First thing I do after completing the puzzle is check my time against those on the NYT site. I know when I'm off my game by how far out of whack I am to my general area of finishing. Way off my game today! Yeesh! And not even taking Percocet at the moment. I wonder what it is that causes some days to be way off of one's usual abilities. Found this one to be a delightful medium-challenging

Single Natick moment for me was that Russian basketball coach: PATRILEI/SIMONS. I wanted the Italian basketball coach: PATRILEO, but just didn't think there was a Mr. SOMONS. Go figure.

Loved EGGTEETH and the other longer answers. Great Friday puzzle even if I'm off my game.

Ingshor: the Swedish basketball coach

Anonymous 3:17 PM  

I'm glad I'm not the only one who had, HAD to have Celine Dion in there until the bitter end. Grat puzzle.

acme 4:22 PM  

@artlvr
thank you...it's been interesting to note all the Black + 3 letter words:
LAB, OIL, OPS, (TOP, ROT, POT, EYE) so those kinds of clues, altho maddening for me, sometimes gives rise to new puzzle ideas.

@ruth
wow, PAROLE is a huge malapop! Again there were myriad terms for what kind of term...and that clothing clue was no help...I even tried toGa before RAGS!
His puzzles are nice nice workouts, I can actually feel my complete mental breakdown being warded off for a few more days!

@dk
I would think there would be way too many factors involved to track something like that...bec people might partially agree, or mildly, or be influenced by Rex or not (some shockingly aren't even reading him first, which seems rude and beside the whole point of the blog!) whereas others might not weigh in due to shyness, time constraint, not wanting to insult Rex or the constructor, (or the converse) or don't have time or someone's already expressed what they wanted to say, and on and on...so even if someone said "Folks tend to agree with Rex" to have that in anyway be akin to saying he influenced that seems like a really really far reach bec of so many factors.
eg I had very few comments on my puzzle last week and I will never know if folks are away, didn't do it, didn't like it and so didn't want to say, felt @rex had covered it, didn't have nits to pick, whatever...and I'll never know. It's the dog that didn't bark.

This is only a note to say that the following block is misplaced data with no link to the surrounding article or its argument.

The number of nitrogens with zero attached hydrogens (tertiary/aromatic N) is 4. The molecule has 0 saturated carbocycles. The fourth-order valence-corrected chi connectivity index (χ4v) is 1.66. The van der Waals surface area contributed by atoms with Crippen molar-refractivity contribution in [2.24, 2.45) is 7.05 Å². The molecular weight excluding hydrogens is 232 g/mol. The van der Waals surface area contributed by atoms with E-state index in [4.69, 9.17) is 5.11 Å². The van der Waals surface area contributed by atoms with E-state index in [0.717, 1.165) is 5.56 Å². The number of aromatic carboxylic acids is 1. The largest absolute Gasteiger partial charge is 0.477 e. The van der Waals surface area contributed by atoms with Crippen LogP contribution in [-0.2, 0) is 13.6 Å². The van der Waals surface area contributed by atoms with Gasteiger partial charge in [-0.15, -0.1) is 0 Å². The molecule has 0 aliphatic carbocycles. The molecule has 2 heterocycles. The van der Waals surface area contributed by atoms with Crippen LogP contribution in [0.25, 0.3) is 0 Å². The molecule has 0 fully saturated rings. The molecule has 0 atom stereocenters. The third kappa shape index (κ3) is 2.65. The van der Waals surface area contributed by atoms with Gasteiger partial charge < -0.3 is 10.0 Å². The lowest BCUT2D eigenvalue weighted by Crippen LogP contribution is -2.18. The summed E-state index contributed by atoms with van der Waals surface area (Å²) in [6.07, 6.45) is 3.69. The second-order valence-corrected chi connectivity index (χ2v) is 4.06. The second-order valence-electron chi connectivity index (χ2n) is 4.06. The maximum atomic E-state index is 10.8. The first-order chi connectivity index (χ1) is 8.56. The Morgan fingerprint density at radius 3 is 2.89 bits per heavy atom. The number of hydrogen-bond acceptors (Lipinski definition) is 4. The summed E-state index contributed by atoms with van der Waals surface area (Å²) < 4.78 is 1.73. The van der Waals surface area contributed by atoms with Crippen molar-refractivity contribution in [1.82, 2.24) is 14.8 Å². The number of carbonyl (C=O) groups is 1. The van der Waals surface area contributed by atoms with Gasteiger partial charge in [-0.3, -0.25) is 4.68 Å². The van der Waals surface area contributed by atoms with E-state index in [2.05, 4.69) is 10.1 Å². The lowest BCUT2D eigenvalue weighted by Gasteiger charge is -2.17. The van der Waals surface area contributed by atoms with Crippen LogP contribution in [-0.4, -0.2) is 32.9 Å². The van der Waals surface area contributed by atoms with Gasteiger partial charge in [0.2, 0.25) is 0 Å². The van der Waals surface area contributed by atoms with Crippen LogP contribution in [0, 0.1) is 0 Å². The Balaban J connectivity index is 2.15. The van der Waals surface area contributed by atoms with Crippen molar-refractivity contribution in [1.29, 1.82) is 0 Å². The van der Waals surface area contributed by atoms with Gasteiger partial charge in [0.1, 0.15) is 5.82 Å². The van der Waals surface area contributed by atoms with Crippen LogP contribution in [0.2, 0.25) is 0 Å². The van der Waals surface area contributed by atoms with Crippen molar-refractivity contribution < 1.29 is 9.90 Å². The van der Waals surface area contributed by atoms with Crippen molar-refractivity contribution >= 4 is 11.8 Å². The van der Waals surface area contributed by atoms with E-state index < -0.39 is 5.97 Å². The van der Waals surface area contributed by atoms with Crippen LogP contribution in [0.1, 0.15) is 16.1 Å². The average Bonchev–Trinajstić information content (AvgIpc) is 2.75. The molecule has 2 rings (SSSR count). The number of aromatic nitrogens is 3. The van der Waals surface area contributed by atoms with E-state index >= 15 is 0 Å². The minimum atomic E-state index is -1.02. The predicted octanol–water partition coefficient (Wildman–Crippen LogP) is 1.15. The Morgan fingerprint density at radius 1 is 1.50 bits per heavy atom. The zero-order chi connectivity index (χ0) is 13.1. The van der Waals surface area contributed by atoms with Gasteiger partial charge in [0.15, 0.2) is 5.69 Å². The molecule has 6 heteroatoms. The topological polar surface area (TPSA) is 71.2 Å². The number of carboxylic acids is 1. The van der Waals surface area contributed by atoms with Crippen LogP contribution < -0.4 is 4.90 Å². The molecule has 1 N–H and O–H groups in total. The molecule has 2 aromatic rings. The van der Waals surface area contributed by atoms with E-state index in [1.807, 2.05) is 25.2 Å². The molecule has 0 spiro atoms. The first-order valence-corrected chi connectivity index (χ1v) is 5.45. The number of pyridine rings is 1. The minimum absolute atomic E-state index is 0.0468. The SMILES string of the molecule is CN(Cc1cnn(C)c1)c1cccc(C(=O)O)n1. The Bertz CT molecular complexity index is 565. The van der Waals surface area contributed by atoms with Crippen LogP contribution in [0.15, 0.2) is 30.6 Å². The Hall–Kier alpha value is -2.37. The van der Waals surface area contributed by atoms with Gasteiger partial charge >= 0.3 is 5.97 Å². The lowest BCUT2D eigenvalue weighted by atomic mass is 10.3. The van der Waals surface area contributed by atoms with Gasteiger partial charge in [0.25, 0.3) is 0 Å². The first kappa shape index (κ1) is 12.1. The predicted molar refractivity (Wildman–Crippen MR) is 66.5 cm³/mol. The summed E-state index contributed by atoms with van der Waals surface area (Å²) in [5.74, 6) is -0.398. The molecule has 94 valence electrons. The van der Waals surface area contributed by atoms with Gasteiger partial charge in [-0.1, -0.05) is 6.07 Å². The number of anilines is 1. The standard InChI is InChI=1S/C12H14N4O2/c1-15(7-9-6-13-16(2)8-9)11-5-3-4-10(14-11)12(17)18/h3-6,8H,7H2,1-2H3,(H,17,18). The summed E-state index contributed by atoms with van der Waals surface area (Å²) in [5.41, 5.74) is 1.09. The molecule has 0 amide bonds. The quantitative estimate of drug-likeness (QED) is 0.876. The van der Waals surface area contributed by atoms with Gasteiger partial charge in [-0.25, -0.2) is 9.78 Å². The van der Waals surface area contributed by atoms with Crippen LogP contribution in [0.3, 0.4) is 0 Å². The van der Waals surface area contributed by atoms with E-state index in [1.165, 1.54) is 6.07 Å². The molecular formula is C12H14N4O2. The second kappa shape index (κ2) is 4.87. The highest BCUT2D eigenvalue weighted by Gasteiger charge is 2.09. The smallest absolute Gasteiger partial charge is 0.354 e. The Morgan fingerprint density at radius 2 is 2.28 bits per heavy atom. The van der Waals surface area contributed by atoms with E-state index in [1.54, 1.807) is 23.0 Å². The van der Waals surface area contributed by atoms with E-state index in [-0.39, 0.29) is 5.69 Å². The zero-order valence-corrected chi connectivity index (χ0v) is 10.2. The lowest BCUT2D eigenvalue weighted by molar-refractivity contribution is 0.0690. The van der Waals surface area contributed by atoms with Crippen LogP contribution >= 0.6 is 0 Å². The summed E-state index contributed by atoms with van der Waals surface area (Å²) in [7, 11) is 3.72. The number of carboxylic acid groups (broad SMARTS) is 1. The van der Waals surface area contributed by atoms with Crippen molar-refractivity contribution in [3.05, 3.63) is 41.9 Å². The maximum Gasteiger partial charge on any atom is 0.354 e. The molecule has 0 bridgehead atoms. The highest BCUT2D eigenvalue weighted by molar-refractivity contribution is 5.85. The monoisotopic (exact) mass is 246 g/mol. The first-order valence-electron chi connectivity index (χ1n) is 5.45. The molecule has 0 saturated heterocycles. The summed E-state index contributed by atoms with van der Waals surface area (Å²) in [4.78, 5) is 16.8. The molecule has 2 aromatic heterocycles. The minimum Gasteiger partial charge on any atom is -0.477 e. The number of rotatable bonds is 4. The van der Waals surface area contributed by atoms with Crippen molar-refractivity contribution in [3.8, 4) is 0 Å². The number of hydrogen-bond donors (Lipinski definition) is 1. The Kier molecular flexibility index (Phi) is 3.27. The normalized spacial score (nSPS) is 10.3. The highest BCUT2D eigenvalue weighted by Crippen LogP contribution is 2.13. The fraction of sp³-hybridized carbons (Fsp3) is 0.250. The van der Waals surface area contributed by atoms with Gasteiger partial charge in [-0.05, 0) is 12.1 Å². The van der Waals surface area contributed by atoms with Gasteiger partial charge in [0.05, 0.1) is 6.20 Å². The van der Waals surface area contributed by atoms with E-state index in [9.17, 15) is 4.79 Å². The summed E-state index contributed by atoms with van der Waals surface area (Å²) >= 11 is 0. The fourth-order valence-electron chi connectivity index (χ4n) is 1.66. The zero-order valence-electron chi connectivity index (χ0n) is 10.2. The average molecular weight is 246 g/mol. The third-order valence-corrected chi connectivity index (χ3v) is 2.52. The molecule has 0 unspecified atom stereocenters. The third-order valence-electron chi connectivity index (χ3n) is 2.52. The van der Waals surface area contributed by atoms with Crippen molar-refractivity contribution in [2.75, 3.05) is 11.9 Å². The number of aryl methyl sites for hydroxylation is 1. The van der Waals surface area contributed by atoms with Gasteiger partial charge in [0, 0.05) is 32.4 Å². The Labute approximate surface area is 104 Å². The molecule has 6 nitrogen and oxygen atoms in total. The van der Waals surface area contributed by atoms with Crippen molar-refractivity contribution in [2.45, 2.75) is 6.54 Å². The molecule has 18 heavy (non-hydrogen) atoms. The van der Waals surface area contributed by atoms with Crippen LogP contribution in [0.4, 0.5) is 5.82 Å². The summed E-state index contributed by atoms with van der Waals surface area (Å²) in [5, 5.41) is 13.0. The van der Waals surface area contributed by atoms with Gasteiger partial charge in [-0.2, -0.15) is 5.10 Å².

sanfranman59 4:30 PM  

Midday report of relative difficulty (see my 7/30/2009 post for an explanation of my method):

All solvers (median solve time, average for day of week, ratio, percentile, rating)

Fri 23:39, 26:16, 0.90, 33%, Easy-Medium

Top 100 solvers

Fri 12:14, 12:52, 0.95, 48%, Medium

Megan P 4:43 PM  

Rex, maybe you remembered Dumbarton Oaks because of the Stravinsky piece.

ruth 4:43 PM  

@Andrea, I loved your puzzle last week! Didn't comment because, as you said, some of us tend not to chime in when it would seem repetitious. And it seemed the commentary all in all was very favorable, so--who needs more gushing sycophants? Answer: ya can't get enough of a good thing.
So:
yes, had seen combined-football-team names as a theme before, but I thought yours were clever(er). And there you have it.

CaseAce 6:36 PM  

Since the majority of us solvers immediately thought of Celine Dion, as the Canadian songbird Patrick B had in mind for us and Not Alanis Morissette, did anyone stop to consider Anne Murray, as a possible option...I surely did, as she's easily one of my all-time faves, on either side of the border!

U. Vula 7:13 PM  

I tried [Black TEA] and [Black SEA] first. I also tried ONE for [Roman I]; seemed too easy for a Friday, and it was.

And that is one evil clue for PSI. Which reminds me: I heard a new abbr. today: PTSD.

Anonymous 8:42 PM  

Where is Jim? I thought the ELLSBERG would bring out the best in him. Must have gone the way of Nate.

Does anyone here realize how many French Canadians' names end in ETTE? And does anyone here realize that France is the only country with a cabinet office responsible for maintaining the purity of French? Thought of Neil Sedaka before MORISSETTE but the trouble is he was born in Brooklyn. Now if we could only cede Brooklyn to Canada that would work.

George NYC 9:22 PM  

Nice SHARPENER shot

Anonymous 9:56 PM  

Rex rated this Easy. My question who, besides Rex, was it Easy for? I'm starting to think that Rex is playing with his UVULA too much....